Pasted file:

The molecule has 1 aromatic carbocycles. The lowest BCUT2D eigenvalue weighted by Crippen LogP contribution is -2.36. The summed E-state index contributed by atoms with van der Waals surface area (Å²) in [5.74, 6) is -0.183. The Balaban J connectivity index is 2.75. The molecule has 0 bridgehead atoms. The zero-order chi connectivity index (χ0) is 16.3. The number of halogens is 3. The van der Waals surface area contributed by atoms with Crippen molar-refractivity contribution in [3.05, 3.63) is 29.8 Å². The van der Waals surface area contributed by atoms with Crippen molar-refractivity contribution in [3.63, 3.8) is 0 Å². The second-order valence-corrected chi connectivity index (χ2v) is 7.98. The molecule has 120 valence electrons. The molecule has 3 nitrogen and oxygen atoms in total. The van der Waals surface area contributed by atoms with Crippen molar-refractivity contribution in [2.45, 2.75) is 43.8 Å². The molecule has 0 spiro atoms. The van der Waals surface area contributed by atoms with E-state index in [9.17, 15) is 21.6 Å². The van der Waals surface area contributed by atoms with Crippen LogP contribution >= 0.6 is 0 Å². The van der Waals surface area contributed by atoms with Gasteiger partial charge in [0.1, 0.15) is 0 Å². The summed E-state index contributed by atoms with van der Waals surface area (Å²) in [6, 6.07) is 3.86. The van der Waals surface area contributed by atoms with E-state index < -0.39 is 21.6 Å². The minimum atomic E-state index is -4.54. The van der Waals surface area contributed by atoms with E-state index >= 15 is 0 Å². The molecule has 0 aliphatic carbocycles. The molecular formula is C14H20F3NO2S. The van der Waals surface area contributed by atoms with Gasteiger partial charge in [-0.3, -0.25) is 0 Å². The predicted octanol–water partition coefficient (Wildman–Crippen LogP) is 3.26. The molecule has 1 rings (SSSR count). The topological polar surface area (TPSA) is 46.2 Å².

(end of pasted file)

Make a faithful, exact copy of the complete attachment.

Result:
The molecule has 1 aromatic carbocycles. The lowest BCUT2D eigenvalue weighted by Crippen LogP contribution is -2.36. The summed E-state index contributed by atoms with van der Waals surface area (Å²) in [5.74, 6) is -0.183. The Balaban J connectivity index is 2.75. The molecule has 0 bridgehead atoms. The zero-order chi connectivity index (χ0) is 16.3. The number of halogens is 3. The van der Waals surface area contributed by atoms with Crippen molar-refractivity contribution in [3.05, 3.63) is 29.8 Å². The van der Waals surface area contributed by atoms with Crippen molar-refractivity contribution in [3.63, 3.8) is 0 Å². The second-order valence-corrected chi connectivity index (χ2v) is 7.98. The molecule has 120 valence electrons. The molecule has 3 nitrogen and oxygen atoms in total. The van der Waals surface area contributed by atoms with Crippen molar-refractivity contribution in [2.45, 2.75) is 43.8 Å². The molecule has 0 spiro atoms. The van der Waals surface area contributed by atoms with E-state index in [9.17, 15) is 21.6 Å². The van der Waals surface area contributed by atoms with Crippen LogP contribution >= 0.6 is 0 Å². The van der Waals surface area contributed by atoms with Gasteiger partial charge in [0.1, 0.15) is 0 Å². The summed E-state index contributed by atoms with van der Waals surface area (Å²) in [6, 6.07) is 3.86. The van der Waals surface area contributed by atoms with E-state index < -0.39 is 21.6 Å². The minimum atomic E-state index is -4.54. The van der Waals surface area contributed by atoms with E-state index >= 15 is 0 Å². The molecule has 0 aliphatic carbocycles. The molecular formula is C14H20F3NO2S. The van der Waals surface area contributed by atoms with Gasteiger partial charge in [-0.3, -0.25) is 0 Å². The predicted octanol–water partition coefficient (Wildman–Crippen LogP) is 3.26. The molecule has 1 rings (SSSR count). The topological polar surface area (TPSA) is 46.2 Å².